Debugging MigLayout

I blogged a few weeks ago about how you can create a menu bar that overrides the NetBeans Platform's menu bar. (Read about it here.) And, in your own menu bar, you can align the components to the right and create a Web-like effect for mousing over the menus. (Read about that here.)

But I learned something else related to all that this week. Here's the problem that started my new "learning moment":

As you can see, there's a small space to the right of "Welcome Guest >>", i.e., the upper part of the menu bar is not correctly aligned with the lower part.

I'm using MigLayout above. So I contacted Mikael Grev from MigLayout to ask him what might be causing the above problem. Then he told me about the "debug" command. OK, so I added "debug" to the MigLayout command, as shown below:

setLayout(new MigLayout("debug, nogrid, align right"));

Now run the app again and I saw this:

Wonderful. Now you can see the bounds of the whole layout and the bounds the components get. I can now see that there's some extra space at the end of the upper part of the menu bar. In this case, the upper part is a JPanel constructed in the Matisse GUI Builder. So I opened that in the IDE:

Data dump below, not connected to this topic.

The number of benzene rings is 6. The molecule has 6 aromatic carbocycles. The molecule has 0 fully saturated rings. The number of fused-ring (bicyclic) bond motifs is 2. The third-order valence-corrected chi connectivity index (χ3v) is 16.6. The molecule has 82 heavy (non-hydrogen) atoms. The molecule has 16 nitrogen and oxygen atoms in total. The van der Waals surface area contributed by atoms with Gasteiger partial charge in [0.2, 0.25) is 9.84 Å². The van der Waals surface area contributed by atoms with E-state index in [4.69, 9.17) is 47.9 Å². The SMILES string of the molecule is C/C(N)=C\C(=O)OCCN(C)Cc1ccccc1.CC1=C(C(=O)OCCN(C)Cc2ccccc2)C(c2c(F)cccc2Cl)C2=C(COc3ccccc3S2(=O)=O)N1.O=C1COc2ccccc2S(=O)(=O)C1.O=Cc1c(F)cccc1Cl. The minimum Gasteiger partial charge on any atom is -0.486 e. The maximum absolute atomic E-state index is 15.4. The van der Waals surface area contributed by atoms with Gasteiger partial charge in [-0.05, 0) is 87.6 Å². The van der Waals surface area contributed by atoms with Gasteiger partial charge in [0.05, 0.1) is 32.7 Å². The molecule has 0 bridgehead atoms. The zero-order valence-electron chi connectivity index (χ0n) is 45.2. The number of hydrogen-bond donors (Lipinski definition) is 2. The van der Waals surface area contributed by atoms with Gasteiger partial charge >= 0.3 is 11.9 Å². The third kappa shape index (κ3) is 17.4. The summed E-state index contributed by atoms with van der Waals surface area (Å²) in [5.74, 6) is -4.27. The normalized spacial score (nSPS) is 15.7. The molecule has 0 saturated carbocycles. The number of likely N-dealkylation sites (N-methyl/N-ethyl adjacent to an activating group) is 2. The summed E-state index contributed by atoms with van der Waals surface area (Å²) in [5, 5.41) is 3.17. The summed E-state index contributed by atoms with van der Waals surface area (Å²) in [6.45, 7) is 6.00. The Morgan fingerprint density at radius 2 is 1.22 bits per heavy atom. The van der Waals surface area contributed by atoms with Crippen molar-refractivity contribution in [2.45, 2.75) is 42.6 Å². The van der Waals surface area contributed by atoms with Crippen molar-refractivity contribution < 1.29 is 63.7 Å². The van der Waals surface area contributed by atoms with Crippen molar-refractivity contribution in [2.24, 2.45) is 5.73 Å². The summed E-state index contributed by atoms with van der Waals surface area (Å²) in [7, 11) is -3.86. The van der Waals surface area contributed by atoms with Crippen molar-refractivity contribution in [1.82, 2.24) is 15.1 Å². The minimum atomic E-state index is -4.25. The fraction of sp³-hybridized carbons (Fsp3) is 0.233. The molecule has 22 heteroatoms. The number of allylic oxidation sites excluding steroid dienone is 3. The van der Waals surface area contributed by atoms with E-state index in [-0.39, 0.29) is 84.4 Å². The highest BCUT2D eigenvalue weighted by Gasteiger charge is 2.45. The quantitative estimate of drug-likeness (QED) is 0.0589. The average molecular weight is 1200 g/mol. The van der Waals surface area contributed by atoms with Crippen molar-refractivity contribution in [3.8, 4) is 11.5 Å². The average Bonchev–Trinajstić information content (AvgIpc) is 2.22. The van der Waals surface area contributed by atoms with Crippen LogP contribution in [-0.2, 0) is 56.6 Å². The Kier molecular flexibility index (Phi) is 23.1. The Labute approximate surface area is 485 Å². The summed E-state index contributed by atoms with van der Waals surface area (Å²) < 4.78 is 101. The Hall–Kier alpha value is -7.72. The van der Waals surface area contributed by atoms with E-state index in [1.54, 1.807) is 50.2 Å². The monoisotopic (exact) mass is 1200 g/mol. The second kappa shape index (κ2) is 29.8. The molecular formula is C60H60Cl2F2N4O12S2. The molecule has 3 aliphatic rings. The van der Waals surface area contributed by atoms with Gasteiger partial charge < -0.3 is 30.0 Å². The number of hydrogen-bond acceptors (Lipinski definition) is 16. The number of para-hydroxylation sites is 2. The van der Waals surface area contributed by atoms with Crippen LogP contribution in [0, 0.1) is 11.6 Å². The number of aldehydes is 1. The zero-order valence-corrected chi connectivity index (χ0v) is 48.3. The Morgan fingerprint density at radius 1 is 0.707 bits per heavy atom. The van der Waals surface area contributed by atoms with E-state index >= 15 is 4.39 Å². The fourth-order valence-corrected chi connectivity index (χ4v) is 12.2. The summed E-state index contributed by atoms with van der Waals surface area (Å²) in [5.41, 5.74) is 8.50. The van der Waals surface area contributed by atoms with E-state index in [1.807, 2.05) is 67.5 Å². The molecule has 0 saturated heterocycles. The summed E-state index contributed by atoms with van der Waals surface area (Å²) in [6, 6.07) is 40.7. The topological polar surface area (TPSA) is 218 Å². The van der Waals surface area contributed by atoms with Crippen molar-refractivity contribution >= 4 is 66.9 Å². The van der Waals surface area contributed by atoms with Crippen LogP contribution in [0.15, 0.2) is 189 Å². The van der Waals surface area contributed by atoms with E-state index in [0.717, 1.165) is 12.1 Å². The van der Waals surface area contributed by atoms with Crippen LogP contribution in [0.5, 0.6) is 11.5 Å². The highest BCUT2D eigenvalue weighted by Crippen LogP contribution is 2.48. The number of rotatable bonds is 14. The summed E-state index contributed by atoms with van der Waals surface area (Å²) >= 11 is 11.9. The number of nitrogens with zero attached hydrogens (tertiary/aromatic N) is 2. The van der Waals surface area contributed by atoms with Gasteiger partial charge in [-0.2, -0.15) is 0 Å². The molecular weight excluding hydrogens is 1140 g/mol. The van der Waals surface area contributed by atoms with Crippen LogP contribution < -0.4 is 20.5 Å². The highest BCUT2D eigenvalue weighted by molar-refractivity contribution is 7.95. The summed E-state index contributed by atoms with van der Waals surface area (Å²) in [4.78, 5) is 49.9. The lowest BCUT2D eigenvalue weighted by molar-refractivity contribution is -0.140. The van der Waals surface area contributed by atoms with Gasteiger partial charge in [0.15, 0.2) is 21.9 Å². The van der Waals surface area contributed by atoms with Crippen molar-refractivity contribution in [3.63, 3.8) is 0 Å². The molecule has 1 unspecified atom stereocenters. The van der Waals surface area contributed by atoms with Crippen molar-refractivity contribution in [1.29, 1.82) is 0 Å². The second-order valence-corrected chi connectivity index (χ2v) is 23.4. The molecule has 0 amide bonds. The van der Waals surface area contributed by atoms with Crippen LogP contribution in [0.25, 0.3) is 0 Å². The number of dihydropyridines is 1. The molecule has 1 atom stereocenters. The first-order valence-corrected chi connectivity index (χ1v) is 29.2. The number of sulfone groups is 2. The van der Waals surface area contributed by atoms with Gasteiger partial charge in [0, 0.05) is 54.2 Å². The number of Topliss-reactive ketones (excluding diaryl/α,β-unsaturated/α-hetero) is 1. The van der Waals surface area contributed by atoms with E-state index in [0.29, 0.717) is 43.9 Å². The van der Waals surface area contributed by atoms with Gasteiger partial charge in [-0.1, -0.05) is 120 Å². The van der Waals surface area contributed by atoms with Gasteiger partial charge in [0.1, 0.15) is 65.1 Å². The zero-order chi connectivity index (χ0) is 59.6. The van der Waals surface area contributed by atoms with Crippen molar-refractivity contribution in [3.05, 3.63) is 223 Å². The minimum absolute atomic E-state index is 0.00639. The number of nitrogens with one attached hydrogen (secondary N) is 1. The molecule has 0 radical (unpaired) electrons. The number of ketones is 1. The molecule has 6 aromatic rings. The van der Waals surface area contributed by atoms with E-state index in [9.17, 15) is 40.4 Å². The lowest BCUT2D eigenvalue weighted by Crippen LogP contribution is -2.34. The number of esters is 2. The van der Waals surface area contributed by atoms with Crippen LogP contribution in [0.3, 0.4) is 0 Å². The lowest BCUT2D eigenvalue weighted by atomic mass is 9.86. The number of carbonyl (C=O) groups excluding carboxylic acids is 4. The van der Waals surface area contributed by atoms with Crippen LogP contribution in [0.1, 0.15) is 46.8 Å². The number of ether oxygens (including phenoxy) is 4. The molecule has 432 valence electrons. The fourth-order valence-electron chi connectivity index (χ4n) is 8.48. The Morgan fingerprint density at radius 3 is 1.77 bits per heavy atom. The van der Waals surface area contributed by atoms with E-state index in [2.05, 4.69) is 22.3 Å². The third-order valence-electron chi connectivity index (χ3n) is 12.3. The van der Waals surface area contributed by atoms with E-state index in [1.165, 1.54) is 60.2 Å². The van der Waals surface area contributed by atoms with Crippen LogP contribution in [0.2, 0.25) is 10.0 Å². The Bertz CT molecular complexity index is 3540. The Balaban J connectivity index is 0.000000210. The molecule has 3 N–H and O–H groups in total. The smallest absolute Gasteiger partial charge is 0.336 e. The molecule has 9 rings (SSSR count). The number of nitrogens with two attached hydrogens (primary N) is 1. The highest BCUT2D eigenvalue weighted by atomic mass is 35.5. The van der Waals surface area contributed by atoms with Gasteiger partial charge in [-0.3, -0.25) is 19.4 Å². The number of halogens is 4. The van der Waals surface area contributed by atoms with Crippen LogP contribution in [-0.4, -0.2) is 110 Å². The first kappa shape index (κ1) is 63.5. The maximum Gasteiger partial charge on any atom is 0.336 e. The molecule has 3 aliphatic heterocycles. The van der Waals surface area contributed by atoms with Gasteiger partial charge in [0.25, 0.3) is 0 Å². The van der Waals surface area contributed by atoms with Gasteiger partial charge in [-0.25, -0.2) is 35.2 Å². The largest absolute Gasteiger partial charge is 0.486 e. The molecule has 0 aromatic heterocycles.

As you can see, there some extra space at the right side of the panel. So I closed up that space by resizing the panel:

And then I ran the app again, with this result:

Hurray. The space is removed and now everything aligns correctly. Also notice that the space between the upper and lower part is now smaller, because I used "wrap 1" instead of "wrap", so I imagine that the default wrap is bigger than 1 and by using 1 I was able to decrease the difference between the two parts of the menu bar.

Then just remove the "debug" command and everything is exactly as I wanted it:

Thanks a lot Mikael for your support and your great layout manager!

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About

Geertjan Wielenga (@geertjanw) is a Principal Product Manager in the Oracle Developer Tools group living & working in Amsterdam. He is a Java technology enthusiast, evangelist, trainer, speaker, and writer. He blogs here daily.

The focus of this blog is mostly on NetBeans (a development tool primarily for Java programmers), with an occasional reference to NetBeans, and sometimes diverging to topics relating to NetBeans. And then there are days when NetBeans is mentioned, just for a change.

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